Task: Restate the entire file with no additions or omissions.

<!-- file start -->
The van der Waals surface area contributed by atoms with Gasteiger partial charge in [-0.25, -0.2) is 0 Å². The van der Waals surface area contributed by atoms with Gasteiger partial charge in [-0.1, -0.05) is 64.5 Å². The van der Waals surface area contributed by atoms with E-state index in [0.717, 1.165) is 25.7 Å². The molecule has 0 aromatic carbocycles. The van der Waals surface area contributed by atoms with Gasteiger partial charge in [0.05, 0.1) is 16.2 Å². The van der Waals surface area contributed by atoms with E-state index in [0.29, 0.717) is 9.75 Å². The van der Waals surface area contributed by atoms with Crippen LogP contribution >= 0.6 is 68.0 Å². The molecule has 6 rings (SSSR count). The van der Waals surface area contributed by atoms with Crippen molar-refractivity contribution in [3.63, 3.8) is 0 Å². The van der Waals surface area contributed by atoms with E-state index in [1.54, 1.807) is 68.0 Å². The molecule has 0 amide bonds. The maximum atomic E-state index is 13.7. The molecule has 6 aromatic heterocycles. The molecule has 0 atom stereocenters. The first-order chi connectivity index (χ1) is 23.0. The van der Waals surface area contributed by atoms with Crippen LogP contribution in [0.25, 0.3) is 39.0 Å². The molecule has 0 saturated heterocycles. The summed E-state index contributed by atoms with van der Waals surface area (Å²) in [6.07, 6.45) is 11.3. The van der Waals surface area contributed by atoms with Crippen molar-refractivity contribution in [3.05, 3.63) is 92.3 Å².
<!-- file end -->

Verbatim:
The van der Waals surface area contributed by atoms with Gasteiger partial charge in [-0.25, -0.2) is 0 Å². The van der Waals surface area contributed by atoms with Gasteiger partial charge in [-0.1, -0.05) is 64.5 Å². The van der Waals surface area contributed by atoms with E-state index in [0.717, 1.165) is 25.7 Å². The molecule has 0 aromatic carbocycles. The van der Waals surface area contributed by atoms with Gasteiger partial charge in [0.05, 0.1) is 16.2 Å². The van der Waals surface area contributed by atoms with E-state index in [0.29, 0.717) is 9.75 Å². The van der Waals surface area contributed by atoms with Crippen LogP contribution >= 0.6 is 68.0 Å². The molecule has 6 rings (SSSR count). The van der Waals surface area contributed by atoms with Crippen molar-refractivity contribution in [3.63, 3.8) is 0 Å². The van der Waals surface area contributed by atoms with E-state index in [1.54, 1.807) is 68.0 Å². The molecule has 0 amide bonds. The maximum atomic E-state index is 13.7. The molecule has 6 aromatic heterocycles. The molecule has 0 atom stereocenters. The first-order chi connectivity index (χ1) is 23.0. The van der Waals surface area contributed by atoms with Crippen LogP contribution in [0.25, 0.3) is 39.0 Å². The molecule has 0 saturated heterocycles. The summed E-state index contributed by atoms with van der Waals surface area (Å²) in [6.07, 6.45) is 11.3. The van der Waals surface area contributed by atoms with Crippen molar-refractivity contribution in [3.05, 3.63) is 92.3 Å².